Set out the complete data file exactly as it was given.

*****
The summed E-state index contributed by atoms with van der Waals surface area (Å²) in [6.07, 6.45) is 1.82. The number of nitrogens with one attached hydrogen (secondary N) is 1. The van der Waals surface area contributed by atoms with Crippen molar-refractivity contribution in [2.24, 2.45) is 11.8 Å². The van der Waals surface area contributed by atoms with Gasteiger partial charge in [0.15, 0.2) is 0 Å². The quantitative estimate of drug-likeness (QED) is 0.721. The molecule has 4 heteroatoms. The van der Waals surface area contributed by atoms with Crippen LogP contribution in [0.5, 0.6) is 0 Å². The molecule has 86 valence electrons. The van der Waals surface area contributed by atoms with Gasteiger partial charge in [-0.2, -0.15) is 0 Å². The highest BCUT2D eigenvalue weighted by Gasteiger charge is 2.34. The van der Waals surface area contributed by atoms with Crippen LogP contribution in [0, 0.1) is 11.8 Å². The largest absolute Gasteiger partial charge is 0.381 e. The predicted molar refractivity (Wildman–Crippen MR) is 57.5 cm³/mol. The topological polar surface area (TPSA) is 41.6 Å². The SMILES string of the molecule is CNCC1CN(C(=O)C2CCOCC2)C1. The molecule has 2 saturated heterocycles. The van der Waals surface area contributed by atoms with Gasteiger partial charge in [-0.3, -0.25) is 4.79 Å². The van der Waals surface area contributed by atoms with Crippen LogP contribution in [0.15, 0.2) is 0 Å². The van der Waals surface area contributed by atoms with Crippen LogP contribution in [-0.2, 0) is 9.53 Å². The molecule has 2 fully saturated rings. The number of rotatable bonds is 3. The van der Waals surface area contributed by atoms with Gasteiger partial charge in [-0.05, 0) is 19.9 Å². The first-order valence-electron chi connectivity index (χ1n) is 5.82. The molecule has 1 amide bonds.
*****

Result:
The summed E-state index contributed by atoms with van der Waals surface area (Å²) in [6.07, 6.45) is 1.82. The number of nitrogens with one attached hydrogen (secondary N) is 1. The van der Waals surface area contributed by atoms with Crippen molar-refractivity contribution in [2.24, 2.45) is 11.8 Å². The van der Waals surface area contributed by atoms with Gasteiger partial charge in [0.15, 0.2) is 0 Å². The quantitative estimate of drug-likeness (QED) is 0.721. The molecule has 4 heteroatoms. The van der Waals surface area contributed by atoms with Crippen LogP contribution in [0.5, 0.6) is 0 Å². The molecule has 86 valence electrons. The van der Waals surface area contributed by atoms with Gasteiger partial charge in [-0.2, -0.15) is 0 Å². The highest BCUT2D eigenvalue weighted by Gasteiger charge is 2.34. The van der Waals surface area contributed by atoms with Crippen LogP contribution in [0, 0.1) is 11.8 Å². The largest absolute Gasteiger partial charge is 0.381 e. The predicted molar refractivity (Wildman–Crippen MR) is 57.5 cm³/mol. The topological polar surface area (TPSA) is 41.6 Å². The SMILES string of the molecule is CNCC1CN(C(=O)C2CCOCC2)C1. The molecule has 2 saturated heterocycles. The van der Waals surface area contributed by atoms with Gasteiger partial charge in [-0.3, -0.25) is 4.79 Å². The van der Waals surface area contributed by atoms with Crippen LogP contribution in [0.15, 0.2) is 0 Å². The van der Waals surface area contributed by atoms with Crippen LogP contribution in [-0.2, 0) is 9.53 Å². The molecule has 2 fully saturated rings. The number of rotatable bonds is 3. The van der Waals surface area contributed by atoms with Gasteiger partial charge in [-0.05, 0) is 19.9 Å². The first-order valence-electron chi connectivity index (χ1n) is 5.82. The molecule has 1 amide bonds.